"Based on where our sales have been in 2002 as compared to where we're tracking in 2003, we're looking at about a 25 percent to 30 percent growth rate, part of which has come from introducing Coleman Natural Lamb into mainline supermarkets, where we're seeing enough growth to anticipate the same growth rate next year for that category," Coleman says.
He continues: "As more and more Australian, New Zealand, and now Icelandic lamb permeates the U.S., we feel that a branded product for consumers seeking no antibiotic growth hormones is a perfect fit. Another thing is that it makes it easier for retailers to talk to one company and order pork, lamb, and beef to help them take advantage of efficiencies, logistics, purchasing, and the whole ordering process. It also allows us to put a little more marketing support behind educating consumers."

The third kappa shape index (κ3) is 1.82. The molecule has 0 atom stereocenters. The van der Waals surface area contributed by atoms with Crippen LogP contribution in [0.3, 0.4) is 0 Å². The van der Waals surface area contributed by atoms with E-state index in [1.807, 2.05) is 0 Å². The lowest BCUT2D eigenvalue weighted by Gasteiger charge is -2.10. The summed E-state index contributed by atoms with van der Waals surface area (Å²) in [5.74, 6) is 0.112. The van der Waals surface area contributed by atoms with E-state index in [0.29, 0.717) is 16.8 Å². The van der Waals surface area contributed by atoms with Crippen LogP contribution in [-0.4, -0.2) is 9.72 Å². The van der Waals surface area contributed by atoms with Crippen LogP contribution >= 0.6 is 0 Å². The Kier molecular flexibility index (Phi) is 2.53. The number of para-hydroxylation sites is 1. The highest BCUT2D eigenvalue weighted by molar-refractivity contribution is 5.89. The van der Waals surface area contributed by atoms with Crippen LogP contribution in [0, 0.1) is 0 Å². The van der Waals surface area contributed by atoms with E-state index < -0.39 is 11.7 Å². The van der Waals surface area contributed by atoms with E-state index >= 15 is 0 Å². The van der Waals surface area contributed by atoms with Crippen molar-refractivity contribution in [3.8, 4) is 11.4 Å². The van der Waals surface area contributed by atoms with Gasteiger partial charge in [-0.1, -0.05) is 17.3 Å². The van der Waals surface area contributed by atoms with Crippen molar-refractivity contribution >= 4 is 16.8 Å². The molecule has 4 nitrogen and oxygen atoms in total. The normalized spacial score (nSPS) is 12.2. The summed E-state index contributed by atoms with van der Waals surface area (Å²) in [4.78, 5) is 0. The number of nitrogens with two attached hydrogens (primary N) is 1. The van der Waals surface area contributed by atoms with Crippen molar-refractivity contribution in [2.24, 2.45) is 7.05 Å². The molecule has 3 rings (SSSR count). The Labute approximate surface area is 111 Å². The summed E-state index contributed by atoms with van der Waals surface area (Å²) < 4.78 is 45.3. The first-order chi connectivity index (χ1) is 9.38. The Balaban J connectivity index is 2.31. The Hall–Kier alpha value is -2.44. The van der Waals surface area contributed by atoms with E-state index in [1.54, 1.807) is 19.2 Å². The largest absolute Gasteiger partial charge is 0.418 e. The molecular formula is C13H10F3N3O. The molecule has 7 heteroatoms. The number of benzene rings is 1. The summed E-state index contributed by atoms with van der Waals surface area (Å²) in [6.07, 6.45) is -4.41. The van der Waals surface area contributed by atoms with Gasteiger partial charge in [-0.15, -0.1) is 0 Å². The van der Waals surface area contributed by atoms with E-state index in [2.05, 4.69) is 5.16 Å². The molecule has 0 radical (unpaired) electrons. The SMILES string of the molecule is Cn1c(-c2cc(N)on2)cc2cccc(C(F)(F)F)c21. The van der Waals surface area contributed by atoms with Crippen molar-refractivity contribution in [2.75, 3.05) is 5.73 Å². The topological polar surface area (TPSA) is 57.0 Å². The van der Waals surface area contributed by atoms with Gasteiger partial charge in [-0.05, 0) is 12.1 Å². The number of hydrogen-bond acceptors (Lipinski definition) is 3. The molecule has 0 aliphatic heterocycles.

More than 1,600 grocery stores in 41 states now carry Coleman Natural Beef products, and 14 retail chains—including Wild Oats, King Kullen, Dorothy Lane, and the Whole Foods Northeast region—have selected Coleman Natural Lamb for their health-conscious shoppers, Coleman says.
When asked about skyrocketing beef prices, Coleman says his firm is seeing the same kind of increases as the rest of the industry. "But we try to structure our contracts with our ranchers to level out the peaks and valleys, so that in down cycles in the cattle market, the rancher is still able to make a profit. When it goes really, really high, as it is now, we'd like to not be tied to that market so much, so that it can be evened out to where ranchers are making money all the time, rather than the typical cycle."
With consumers now being forced to pay escalating meat prices, Coleman says it's also "a perfect time to encourage consumers to trade up to natural products because the price difference is not quite as great vs. conventional prices as it's been in past years."
Bullish on the potential for growth "and [on] our ability to supply those needs," Coleman says natural lamb "is a great center-of-the-plate item. And I believe as people keep tuning in to more and more cooking and lifestyle shows, they'll try to go back to the kitchen and experiment with new foods rather than just trying to whip up a quick meal."